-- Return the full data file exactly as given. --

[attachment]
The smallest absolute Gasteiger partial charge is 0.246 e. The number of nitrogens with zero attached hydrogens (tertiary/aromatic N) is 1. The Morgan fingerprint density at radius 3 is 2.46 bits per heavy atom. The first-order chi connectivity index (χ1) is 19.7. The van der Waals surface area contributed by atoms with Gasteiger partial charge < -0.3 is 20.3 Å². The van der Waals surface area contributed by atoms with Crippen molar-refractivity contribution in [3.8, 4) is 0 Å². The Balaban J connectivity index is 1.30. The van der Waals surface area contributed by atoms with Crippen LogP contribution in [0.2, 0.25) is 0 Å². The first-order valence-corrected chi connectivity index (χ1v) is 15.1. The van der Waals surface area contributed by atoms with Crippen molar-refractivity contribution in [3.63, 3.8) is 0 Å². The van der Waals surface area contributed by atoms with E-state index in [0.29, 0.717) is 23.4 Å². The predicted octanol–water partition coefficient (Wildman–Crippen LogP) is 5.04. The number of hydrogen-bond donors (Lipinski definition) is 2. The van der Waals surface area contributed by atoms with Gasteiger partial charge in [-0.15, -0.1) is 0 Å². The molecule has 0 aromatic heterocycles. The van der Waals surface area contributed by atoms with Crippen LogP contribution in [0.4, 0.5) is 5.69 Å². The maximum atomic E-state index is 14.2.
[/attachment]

The smallest absolute Gasteiger partial charge is 0.246 e. The number of nitrogens with zero attached hydrogens (tertiary/aromatic N) is 1. The Morgan fingerprint density at radius 3 is 2.46 bits per heavy atom. The first-order chi connectivity index (χ1) is 19.7. The van der Waals surface area contributed by atoms with Gasteiger partial charge < -0.3 is 20.3 Å². The van der Waals surface area contributed by atoms with Crippen molar-refractivity contribution in [3.8, 4) is 0 Å². The Balaban J connectivity index is 1.30. The van der Waals surface area contributed by atoms with Crippen LogP contribution in [0.2, 0.25) is 0 Å². The first-order valence-corrected chi connectivity index (χ1v) is 15.1. The van der Waals surface area contributed by atoms with Crippen molar-refractivity contribution in [3.63, 3.8) is 0 Å². The van der Waals surface area contributed by atoms with E-state index in [0.29, 0.717) is 23.4 Å². The predicted octanol–water partition coefficient (Wildman–Crippen LogP) is 5.04. The number of hydrogen-bond donors (Lipinski definition) is 2. The van der Waals surface area contributed by atoms with Gasteiger partial charge in [-0.15, -0.1) is 0 Å². The molecule has 0 aromatic heterocycles. The van der Waals surface area contributed by atoms with Crippen LogP contribution in [0.4, 0.5) is 5.69 Å². The maximum atomic E-state index is 14.2.